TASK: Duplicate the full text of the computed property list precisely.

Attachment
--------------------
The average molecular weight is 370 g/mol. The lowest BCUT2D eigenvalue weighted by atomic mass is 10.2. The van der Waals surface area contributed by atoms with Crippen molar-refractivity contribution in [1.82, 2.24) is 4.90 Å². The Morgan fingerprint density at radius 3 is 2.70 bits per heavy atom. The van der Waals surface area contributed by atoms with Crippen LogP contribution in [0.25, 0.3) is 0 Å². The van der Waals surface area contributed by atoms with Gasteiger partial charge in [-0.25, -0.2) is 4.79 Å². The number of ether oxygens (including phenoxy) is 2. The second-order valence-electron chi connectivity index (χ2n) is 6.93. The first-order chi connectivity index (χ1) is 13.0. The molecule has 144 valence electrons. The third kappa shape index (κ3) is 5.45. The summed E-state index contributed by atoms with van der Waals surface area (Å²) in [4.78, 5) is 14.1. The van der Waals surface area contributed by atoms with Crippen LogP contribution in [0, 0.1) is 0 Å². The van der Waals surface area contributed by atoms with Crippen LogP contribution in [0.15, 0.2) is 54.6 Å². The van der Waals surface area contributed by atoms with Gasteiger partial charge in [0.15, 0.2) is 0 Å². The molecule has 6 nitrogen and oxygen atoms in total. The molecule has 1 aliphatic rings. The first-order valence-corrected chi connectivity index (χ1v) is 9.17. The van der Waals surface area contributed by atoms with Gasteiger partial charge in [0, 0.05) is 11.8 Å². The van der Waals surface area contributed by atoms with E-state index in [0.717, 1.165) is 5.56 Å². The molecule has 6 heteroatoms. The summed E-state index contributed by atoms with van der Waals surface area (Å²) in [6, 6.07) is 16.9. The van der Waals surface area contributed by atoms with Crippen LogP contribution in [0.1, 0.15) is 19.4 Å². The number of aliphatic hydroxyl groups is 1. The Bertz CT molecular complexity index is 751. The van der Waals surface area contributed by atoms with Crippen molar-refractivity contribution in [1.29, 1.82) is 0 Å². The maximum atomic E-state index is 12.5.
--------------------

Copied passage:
The average molecular weight is 370 g/mol. The lowest BCUT2D eigenvalue weighted by atomic mass is 10.2. The van der Waals surface area contributed by atoms with Crippen molar-refractivity contribution in [1.82, 2.24) is 4.90 Å². The Morgan fingerprint density at radius 3 is 2.70 bits per heavy atom. The van der Waals surface area contributed by atoms with Crippen LogP contribution in [0.25, 0.3) is 0 Å². The van der Waals surface area contributed by atoms with Gasteiger partial charge in [-0.25, -0.2) is 4.79 Å². The number of ether oxygens (including phenoxy) is 2. The second-order valence-electron chi connectivity index (χ2n) is 6.93. The first-order chi connectivity index (χ1) is 13.0. The molecule has 144 valence electrons. The third kappa shape index (κ3) is 5.45. The summed E-state index contributed by atoms with van der Waals surface area (Å²) in [4.78, 5) is 14.1. The van der Waals surface area contributed by atoms with Crippen LogP contribution in [0, 0.1) is 0 Å². The van der Waals surface area contributed by atoms with Crippen LogP contribution in [0.15, 0.2) is 54.6 Å². The van der Waals surface area contributed by atoms with Gasteiger partial charge in [0.15, 0.2) is 0 Å². The molecule has 6 nitrogen and oxygen atoms in total. The molecule has 1 aliphatic rings. The first-order valence-corrected chi connectivity index (χ1v) is 9.17. The van der Waals surface area contributed by atoms with Gasteiger partial charge in [0, 0.05) is 11.8 Å². The van der Waals surface area contributed by atoms with E-state index in [0.717, 1.165) is 5.56 Å². The molecule has 6 heteroatoms. The summed E-state index contributed by atoms with van der Waals surface area (Å²) in [6, 6.07) is 16.9. The van der Waals surface area contributed by atoms with Crippen LogP contribution in [0.1, 0.15) is 19.4 Å². The number of aliphatic hydroxyl groups is 1. The Bertz CT molecular complexity index is 751. The van der Waals surface area contributed by atoms with Crippen molar-refractivity contribution in [1.29, 1.82) is 0 Å². The maximum atomic E-state index is 12.5.